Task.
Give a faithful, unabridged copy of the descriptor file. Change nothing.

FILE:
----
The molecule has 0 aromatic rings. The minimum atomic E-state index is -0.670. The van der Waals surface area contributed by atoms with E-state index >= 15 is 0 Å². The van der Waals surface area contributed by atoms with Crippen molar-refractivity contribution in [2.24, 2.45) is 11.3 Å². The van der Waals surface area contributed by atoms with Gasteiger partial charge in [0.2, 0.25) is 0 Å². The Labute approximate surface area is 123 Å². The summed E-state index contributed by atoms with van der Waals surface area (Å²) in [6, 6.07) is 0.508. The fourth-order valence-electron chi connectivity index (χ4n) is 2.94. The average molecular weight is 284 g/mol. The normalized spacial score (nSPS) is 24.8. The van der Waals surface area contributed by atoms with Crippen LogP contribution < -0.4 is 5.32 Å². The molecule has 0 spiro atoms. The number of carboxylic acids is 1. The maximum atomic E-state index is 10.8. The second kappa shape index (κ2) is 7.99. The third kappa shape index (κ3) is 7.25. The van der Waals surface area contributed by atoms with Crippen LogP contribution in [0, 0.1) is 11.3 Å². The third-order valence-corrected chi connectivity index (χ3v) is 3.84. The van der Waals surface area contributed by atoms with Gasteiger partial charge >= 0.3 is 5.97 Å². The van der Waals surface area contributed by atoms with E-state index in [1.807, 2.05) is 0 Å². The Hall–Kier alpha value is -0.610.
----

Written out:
The molecule has 0 aromatic rings. The minimum atomic E-state index is -0.670. The van der Waals surface area contributed by atoms with E-state index >= 15 is 0 Å². The van der Waals surface area contributed by atoms with Crippen molar-refractivity contribution in [2.24, 2.45) is 11.3 Å². The van der Waals surface area contributed by atoms with Gasteiger partial charge in [0.2, 0.25) is 0 Å². The Labute approximate surface area is 123 Å². The summed E-state index contributed by atoms with van der Waals surface area (Å²) in [6, 6.07) is 0.508. The fourth-order valence-electron chi connectivity index (χ4n) is 2.94. The average molecular weight is 284 g/mol. The normalized spacial score (nSPS) is 24.8. The van der Waals surface area contributed by atoms with Crippen LogP contribution < -0.4 is 5.32 Å². The molecule has 0 spiro atoms. The number of carboxylic acids is 1. The maximum atomic E-state index is 10.8. The second kappa shape index (κ2) is 7.99. The third kappa shape index (κ3) is 7.25. The van der Waals surface area contributed by atoms with Crippen LogP contribution in [0, 0.1) is 11.3 Å². The third-order valence-corrected chi connectivity index (χ3v) is 3.84. The van der Waals surface area contributed by atoms with Gasteiger partial charge >= 0.3 is 5.97 Å². The van der Waals surface area contributed by atoms with E-state index in [1.807, 2.05) is 0 Å². The Hall–Kier alpha value is -0.610.